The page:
National Security

CNN Makes More Unsubstantiated Claims About Russia

“In one breath, the Cable News Network is saying that the two videos aren’t proof of the crime, but they are evidence of the crime happening as exactly as they are reporting.”

Less than a month after their apology for publishing unverified information about Russian activities as news, CNN is now claiming that they have video footage that proves Russia is arming the Taliban in Afghanistan. While there have been discussions about the possibility of Russia arming insurgents in Afghanistan as they have in Syria, the claims that CNN is making about having conclusive evidence is troubling. In light of the implications of such a claim, as well as their recent track record in reporting accurately, one would think that the network would proceed more cautiously.

CNN itself says that the two videos “don’t provide incontrovertible proof,” but that they provide “some of the first battlefield evidence of a flow of weapons” from Russia to the Taliban. In one breath, the Cable News Network is saying that the two videos aren’t proof of the crime, but they are evidence of the crime happening as exactly as they are reporting.

What the video actually shows is members of the Taliban in possession of weapons that are of Russian design. However, as anyone with operational knowledge can tell you, possessing an AK-47 or Dragunov is not proof of direct Russian involvement. These weapons are mass produced all around the world and are used by numerous insurgent groups, as well as legitimate military forces.

Making such accusations without actual evidence is not only irresponsible of CNN, but shockingly incompetent. Imagine if a major news channel in the 1980s had insisted that they uncovered video evidence that the USSR had armed the Irish Republican Army. The IRA was indeed in possession of Soviet bloc weapons, so following CNN’s logic, they must have been armed by Moscow. Yet, the IRA had arranged to receive many of these weapons through Libya. An irresponsible report like this could have had disastrous consequences at an international level. Falsely accusing the Russian government of arming insurgents who had killed members of the British military would be wildly inappropriate for a news outlet. Yet CNN is doing exactly this by positioning a story as being proof of a narrative that they wish to tell, instead of reporting the facts as they actually are.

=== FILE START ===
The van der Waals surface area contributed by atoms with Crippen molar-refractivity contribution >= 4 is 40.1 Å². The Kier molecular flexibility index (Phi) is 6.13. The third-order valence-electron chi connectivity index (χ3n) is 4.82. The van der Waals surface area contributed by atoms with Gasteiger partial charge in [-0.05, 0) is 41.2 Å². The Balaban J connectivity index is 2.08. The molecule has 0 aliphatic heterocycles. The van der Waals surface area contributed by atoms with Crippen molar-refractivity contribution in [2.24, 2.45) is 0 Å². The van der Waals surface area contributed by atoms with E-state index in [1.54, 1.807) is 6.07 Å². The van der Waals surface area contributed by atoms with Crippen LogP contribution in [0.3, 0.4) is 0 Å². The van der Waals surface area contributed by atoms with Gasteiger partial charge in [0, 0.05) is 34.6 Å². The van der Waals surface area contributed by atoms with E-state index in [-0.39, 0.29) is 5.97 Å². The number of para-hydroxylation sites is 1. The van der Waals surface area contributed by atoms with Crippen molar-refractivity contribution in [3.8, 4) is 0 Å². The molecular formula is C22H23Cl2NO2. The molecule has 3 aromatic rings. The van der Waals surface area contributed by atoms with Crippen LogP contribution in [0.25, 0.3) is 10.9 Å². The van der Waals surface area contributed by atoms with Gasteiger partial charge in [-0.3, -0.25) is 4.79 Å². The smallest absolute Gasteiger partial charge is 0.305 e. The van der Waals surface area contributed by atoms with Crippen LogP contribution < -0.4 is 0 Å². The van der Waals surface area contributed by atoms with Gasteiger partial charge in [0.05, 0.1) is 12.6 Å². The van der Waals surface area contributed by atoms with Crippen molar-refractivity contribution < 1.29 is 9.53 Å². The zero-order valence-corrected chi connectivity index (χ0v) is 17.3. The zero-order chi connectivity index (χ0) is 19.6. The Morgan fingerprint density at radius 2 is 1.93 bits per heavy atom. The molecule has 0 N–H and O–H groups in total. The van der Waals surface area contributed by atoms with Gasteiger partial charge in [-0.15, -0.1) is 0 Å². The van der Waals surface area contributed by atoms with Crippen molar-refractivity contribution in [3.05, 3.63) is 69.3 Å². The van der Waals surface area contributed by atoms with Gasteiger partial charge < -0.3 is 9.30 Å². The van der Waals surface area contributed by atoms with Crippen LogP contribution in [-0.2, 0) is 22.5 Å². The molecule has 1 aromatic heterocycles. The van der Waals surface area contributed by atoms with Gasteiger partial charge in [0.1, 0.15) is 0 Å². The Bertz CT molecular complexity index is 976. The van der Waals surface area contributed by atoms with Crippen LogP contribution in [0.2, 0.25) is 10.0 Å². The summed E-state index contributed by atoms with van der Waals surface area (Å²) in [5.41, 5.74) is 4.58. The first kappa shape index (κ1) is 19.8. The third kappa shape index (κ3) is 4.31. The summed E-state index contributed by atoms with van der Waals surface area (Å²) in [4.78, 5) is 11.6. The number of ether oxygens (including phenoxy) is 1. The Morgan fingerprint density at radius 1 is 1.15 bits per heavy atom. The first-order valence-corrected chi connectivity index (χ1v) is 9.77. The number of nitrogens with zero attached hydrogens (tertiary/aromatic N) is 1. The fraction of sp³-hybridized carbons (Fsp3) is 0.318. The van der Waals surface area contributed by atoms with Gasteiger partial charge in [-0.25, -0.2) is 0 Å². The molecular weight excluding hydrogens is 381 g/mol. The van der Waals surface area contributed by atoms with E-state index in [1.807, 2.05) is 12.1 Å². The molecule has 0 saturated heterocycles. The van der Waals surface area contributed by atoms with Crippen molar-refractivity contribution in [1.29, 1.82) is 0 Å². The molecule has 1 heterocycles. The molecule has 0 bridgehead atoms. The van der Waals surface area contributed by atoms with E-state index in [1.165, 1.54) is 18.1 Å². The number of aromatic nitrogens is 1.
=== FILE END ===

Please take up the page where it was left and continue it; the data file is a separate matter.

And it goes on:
Here are the facts as we now know them: CNN has acquired two “exclusive” videos that show members of the Taliban armed with weapons that are neither exceptionally modern, nor exceptionally rare. In fact, some of the equipment featured in the videos are not even Russian made, but of Chinese origin (and available for sale online). They also claim to have conflicting reports from two notoriously unreliable and dishonest Taliban groups, in which some members claim that the weapons were “from the Russians.” Finally, we have General John Nicholson refusing to refute the possibility that Russia could be arming the Taliban. The Commander of US Forces in Afghanistan said that it would be “fair to assume” that the Russians “may be providing some sort of support” to the Taliban.

Is it possible that Russia has provided the Taliban with weapons? Absolutely. Despite being former enemies, Russia could see ISIS-Khorasan as a larger threat to the region. Would it be foolish for U.S. military leaders to dismiss this possibility? Absolutely. General Nicholson is doing the right thing by assuming that this could be a potential threat on the battlefield, as those weapons could kill Coalition Forces as easily as they do ISIS. However, CNN’s refusal to report the facts is foolish. Instead of letting the facts speak for themselves, one of the hallmarks of journalistic integrity, they have woven an inaccurate and unproven narrative around the facts, despite what the facts themselves say.

Chris Erickson

Chris Erickson is an OpsLens Contributor and former U.S. Army Special Forces soldier. He spent over 10 years in the Army and performed multiple combat deployments, as well as various global training missions throughout the world. He is still active in the veteran community and currently works in the communications industry. Follow him @EricksonPrime on Twitter.

Join the conversation!

We have no tolerance for comments containing violence, racism, vulgarity, profanity, all caps, or discourteous behavior. Thank you for partnering with us to maintain a courteous and useful public environment where we can engage in reasonable discourse.